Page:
As if all that wasn't exciting enough, this is the point where two other well-known characters, Satrine and Minox from the Maradaine Constabulary books, join the fray. And I'm not going to deny it; I had a moment of fan-squee when they first appeared on the pages, because I love their stories as well and to see all of the characters work together for a common goal, putting aside personal issues and occasionally moral boundaries, was just wonderful. The variety of personalities playing off each other worked so well to further the story, and no interactions ever felt forced. The characters were, as always, themselves, adding to the story instead of being forced along a certain path for story purposes, if that makes sense.
Maresca's characters are the best reasons to read his books. That isn't to say the story or setting are bad, because they aren't, but it's the characters that really shine and make all of the Maradaine novels worth talking about instead of just some generic fantasy. Each one sounds and feels unique, always indentifiable on the page when they speak, and I don't think there's a single one I have no interest in reading about.
Long story short, "The Imposters of Aventil" is a very worthy addition to the series as a whole, with all of Maresca's writing skill shining through and giving readers a fast-paced and interesting story that never fails to be fun, even when you're on the edge of your seat and biting your nails over the tension in some scenes. If you're a fan of fantasy and haven't read any of his books yet, do so. If you've read the other books in the series and don't know whether to continue, do so. You won't regret any of it.
One of my favorite parts about The Imposters of Aventil is that the whole fiasco is occurring during the biggest collegiate sporting event ever. It’s basically the university Olympics – students and fans from all over have come to participate and the atmosphere is one of a ceaseless drunken revel. It sounds like it would be such a fun event! Veranix of course ends up involved in everything– he performs during the opening ceremony, coaches the U of M tetchball team, AND tries to keep up with his alternate life. Poor guy is stretched so thin you can practically see through him.
There’s really a ton of stuff going on in this book when you look past the main plot. There’s turmoil amongst the gangs since the Red Rabbits were demolished, Colin is on the bad side of the bosses of the Rose Street Princes, a new drug has made its way onto campus, and the Aventil Constabulary has its own heap of nonsense and lackadaisical attitude. There’s always several significant subplots going on in MRM’s books, but I think this is the first time it’s really stood out to me as I read it. I get really into stories and zoom through them without a great deal of thought and things like this don’t usually stand out to me until I reflect upon it afterwards. I didn’t feel overwhelmed by the details either, which is a credit to the author’s writing skills.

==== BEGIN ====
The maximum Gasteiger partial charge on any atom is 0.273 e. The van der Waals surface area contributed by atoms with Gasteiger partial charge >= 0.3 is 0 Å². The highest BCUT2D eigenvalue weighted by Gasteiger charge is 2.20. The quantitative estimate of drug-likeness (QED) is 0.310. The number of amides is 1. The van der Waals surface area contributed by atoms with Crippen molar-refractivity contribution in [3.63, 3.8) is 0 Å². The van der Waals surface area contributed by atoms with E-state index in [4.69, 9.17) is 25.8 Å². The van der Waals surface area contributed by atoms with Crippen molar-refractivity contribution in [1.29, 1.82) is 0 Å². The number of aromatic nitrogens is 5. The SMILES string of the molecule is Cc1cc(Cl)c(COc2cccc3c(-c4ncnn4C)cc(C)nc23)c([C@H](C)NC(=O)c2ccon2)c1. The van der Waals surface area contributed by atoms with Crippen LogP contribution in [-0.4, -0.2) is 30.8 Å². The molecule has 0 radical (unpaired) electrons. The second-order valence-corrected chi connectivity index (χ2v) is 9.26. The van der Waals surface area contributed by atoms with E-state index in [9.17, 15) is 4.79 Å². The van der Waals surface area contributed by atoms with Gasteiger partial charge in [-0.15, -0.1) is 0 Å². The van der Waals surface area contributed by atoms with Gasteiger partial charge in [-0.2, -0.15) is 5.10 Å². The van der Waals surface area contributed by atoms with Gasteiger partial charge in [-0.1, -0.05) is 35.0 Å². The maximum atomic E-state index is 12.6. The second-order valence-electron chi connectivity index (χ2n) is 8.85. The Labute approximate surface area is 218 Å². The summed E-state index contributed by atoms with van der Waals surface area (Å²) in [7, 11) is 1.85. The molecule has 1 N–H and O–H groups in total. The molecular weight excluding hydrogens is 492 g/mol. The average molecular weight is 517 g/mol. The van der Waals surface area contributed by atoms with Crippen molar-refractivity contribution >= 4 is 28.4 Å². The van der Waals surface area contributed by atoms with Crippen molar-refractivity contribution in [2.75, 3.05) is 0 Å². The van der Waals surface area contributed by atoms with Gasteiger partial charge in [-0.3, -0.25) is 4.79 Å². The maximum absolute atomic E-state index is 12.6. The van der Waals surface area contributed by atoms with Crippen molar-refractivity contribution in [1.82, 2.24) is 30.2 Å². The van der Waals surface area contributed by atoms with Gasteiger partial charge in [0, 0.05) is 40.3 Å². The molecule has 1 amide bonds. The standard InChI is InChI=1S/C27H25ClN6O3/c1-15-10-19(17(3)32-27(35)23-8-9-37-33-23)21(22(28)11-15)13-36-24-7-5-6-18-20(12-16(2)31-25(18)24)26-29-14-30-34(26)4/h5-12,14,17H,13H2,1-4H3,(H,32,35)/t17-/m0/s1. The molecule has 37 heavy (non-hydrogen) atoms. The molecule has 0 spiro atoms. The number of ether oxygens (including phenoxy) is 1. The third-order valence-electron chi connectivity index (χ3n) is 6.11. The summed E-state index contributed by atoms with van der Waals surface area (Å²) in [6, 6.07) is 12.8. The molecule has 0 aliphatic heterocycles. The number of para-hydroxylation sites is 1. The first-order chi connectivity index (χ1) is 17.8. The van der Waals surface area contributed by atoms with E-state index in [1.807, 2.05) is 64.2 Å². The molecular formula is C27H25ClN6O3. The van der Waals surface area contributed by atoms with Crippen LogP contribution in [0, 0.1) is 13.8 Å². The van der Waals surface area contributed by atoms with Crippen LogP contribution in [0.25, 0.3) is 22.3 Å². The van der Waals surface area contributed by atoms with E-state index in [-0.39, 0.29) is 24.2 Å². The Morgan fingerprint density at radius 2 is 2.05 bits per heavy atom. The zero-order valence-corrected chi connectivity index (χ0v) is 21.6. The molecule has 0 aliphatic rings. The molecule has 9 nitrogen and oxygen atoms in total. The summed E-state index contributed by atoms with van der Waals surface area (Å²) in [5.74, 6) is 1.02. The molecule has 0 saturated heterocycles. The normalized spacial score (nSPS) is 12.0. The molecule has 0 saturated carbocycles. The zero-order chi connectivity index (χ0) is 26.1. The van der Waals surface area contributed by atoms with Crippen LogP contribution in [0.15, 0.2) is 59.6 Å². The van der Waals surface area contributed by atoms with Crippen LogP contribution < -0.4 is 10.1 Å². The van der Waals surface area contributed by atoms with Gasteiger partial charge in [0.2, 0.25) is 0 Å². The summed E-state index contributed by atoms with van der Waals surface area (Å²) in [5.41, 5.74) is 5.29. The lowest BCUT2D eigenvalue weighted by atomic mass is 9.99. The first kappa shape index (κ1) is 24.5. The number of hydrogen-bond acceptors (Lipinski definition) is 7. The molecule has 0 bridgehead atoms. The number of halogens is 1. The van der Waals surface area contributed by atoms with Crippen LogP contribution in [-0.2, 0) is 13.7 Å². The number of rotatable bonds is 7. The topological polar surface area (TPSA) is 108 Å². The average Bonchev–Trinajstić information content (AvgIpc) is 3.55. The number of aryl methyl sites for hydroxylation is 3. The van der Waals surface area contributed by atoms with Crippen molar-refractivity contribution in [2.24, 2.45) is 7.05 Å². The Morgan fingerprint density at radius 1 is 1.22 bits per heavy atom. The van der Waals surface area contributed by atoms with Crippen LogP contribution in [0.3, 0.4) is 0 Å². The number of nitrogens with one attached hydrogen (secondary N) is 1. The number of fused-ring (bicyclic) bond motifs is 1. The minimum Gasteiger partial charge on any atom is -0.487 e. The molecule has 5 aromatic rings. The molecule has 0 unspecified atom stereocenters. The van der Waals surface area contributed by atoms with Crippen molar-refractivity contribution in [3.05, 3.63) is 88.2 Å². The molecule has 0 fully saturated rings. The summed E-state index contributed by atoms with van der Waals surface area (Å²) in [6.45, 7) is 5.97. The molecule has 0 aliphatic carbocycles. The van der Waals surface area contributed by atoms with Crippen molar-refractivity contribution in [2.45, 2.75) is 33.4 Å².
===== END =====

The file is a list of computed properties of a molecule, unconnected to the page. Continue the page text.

Every single one of the Maradaine books have been adventurous, fun reads that leave me with a sunnier disposition by the end. I honestly wish I knew more people (in person) that read fantasy because I would foist these books at them in a heartbeat! I would recommend reading them in publication order so you can get the max effect and avoid any potential spoilers, however minor they may be, but it’s not required or anything. I think these would be particularly appealing to those younger readers who are beginning to venture out of the YA genre and into “adult” fantasy because they do have a fast paced, action packed storyline, relatable characters, and even a smidgen of love interest in the Maradaine series. I realize I always end up talking about the all the series together, but The Imposters of Aventil in particular was a great story and made more exceptional by how well the character cross-over was handled. Can’t wait for the next one!